Divorce or family law issues for unmarried people is a complicated time for any couple, but situations can become far more complex when children are added into the mix. Not only do New York divorce attorneys and the New York Supreme or Family Courts need to determine who should provide care for those children in terms of custody, but they must also decide whether and what child support should be given from a non-custodial parent. If child support is awarded, then the New York Courts may use a range of factors to determine exactly how much should be given. The decision comes from a careful consideration of both the payor’s income, the custodial parent’s income, the child support guideline’s and reasons to deviate from the guidelines.
Before a payor’s income can be used to calculate child support payments, certain deductions may be applied to the total earning potential of the individual. The New York Child Support Standards Act provides a formula based on percentage of income, to determine exactly how much support should be paid. Deviations from the guideline amount of support can be argued or negotiated by family law attorneys or divorce lawyers. The Child Support Standards Act indicates that there are numerous things that can be deducted from a person’s income before the formula is applied, including:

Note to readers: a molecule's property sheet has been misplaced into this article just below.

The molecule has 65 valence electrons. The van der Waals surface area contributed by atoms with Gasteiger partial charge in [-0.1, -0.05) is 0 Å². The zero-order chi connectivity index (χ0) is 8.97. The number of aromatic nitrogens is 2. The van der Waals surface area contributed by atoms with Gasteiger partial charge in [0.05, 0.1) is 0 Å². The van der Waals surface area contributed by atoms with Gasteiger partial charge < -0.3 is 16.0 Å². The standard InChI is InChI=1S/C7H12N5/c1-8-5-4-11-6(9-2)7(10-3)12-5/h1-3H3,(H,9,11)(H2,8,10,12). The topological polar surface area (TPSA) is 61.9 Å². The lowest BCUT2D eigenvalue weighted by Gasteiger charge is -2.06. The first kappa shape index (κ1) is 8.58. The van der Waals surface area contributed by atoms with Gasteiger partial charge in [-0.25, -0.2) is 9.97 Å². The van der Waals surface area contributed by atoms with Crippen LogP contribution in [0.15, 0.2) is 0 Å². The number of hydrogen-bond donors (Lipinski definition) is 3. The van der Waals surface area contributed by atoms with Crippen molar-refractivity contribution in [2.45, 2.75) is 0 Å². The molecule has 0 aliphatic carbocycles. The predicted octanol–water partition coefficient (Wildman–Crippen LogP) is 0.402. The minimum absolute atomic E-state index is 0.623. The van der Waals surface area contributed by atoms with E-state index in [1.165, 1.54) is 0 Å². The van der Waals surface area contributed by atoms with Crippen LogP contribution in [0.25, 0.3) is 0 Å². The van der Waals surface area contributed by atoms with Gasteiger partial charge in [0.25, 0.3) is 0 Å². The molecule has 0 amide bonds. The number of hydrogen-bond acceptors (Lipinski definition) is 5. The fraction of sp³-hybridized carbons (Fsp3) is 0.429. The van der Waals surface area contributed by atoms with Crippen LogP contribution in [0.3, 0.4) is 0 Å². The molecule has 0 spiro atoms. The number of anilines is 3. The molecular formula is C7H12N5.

- Maintenance/ alimony to be paid to the current spouse
- Maintenance/ alimony paid to a previous spouse
- Child support paid pursuant to a written agreement or court order for a child for whom the parent already has a duty of care.
- Supplemental security income
- Public assistance payments
- New York City earnings or income taxes paid
- Federal insurance contributions act taxes paid
- Unreimbursed employee business expenses
This blog will briefly discuss, what are unreimbursed business employee expenses? Continue reading